Bank capital planning processes are coming under greater scrutiny as the Federal Reserve begins assessing firms’ internal controls more frequently and directly over the course of a year.
After the economic meltdown of 2008, the Feds designed a “stress test” to hold banks to higher risk management standards and ensure they have enough capital to continue actively lending to households and businesses in adverse economic conditions.
However, in June, 2014, Federal Reserve Governor Daniel Tarullo announced that banks need to be more closely supervised because some “still lack reliable information about their business and exposure” and are “unable to measure or understand how stressful conditions can change the performance of their material business lines”.
Tarullo also says that banks will need to strengthen senior oversight, implement more effective checks and enhance accountability in order to better measure the impact of and prepare for unusual and improbable risks.
Stress tests are constantly evolving and banks must evolve, too
According to Tarullo, the Fed’s tests and reviews will constantly evolve to reflect new risks and innovations in the financial system. In order to keep up with the Feds’ changing criteria, banks’ internal control structures must be flexible, transparent and able to facilitate firm-wide collaboration.
However, the reality is that many banks store crucial financial data in siloed Excel® spreadsheets. On their own, spreadsheets are not secure, meaning any user can make changes to figures and formulas.
Additionally, users must spend time manually inputting data into spreadsheets and confirming the accuracy of data through emails that tend to pile up and get pushed to the bottom of inboxes.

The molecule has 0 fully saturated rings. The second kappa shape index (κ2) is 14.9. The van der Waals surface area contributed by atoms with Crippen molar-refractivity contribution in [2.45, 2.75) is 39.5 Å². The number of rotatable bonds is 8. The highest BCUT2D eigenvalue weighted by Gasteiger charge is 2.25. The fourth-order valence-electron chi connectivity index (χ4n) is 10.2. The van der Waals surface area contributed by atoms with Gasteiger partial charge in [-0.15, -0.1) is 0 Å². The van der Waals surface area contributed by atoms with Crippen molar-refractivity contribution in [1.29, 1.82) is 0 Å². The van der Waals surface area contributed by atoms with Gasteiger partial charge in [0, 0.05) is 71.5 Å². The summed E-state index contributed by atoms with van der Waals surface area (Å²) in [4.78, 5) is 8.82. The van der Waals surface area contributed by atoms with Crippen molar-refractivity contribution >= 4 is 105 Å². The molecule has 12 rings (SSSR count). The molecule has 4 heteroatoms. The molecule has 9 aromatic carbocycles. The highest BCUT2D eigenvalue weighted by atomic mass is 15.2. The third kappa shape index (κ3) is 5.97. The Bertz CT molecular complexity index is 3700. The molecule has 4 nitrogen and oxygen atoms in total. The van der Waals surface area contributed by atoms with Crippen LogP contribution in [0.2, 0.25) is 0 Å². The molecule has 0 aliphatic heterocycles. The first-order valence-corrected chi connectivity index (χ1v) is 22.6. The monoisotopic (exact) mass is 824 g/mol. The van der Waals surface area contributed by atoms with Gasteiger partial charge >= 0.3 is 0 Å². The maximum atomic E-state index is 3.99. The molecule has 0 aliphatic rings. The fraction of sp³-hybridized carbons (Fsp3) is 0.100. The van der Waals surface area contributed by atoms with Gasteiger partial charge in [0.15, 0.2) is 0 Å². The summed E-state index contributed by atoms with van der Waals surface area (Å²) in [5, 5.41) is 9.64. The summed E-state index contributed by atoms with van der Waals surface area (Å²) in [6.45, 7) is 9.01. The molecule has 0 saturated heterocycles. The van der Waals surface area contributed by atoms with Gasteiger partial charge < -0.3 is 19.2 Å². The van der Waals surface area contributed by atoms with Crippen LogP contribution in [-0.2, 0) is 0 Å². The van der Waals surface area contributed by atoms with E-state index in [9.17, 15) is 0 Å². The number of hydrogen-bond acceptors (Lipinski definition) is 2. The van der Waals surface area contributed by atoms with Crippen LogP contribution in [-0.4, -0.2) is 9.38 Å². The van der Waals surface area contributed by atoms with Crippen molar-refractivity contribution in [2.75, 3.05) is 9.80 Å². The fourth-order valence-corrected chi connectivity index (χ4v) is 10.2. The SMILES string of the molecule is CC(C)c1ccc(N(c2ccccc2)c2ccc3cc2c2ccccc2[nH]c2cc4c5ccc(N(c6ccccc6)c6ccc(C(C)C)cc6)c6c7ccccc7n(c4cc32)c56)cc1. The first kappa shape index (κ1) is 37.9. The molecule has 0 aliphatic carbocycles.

Also, it’s not possible to monitor the status of tasks or processes using spreadsheets alone, meaning finance teams must do a lot of extra manual work to create an enterprise-wide view of the bank’s financial health.
Without an enterprise-wide view of the firm, internal team members will have difficulty identifying and reversing potential risks.
Conclusions: Best practices when it comes to bank capital planning
Banks will be under greater scrutiny than ever by the Federal Reserve and must have flexible, automated, transparent and enterprise-wide internal controls to pass the Feds’ stress test.
The software solutions that can best prepare banks for stress tests and future economic crises are those that wrap the best of Microsoft® Excel® in a secure, centrally-managed, automated environment.
Solutions that automate the collection and consolidation of data reduce the need for manual processes and their associated risks.
Also, secure, centrally-managed solutions gives management control over and insight into the status of individual tasks and department-wide processes, making it easy for management and the Fed’s committees to assess the firm’s financial health.
A flexible solution will help banks easily adjust their processes according to the ever-changing financial conditions that have an impact on the Fed’s stress test criteria.
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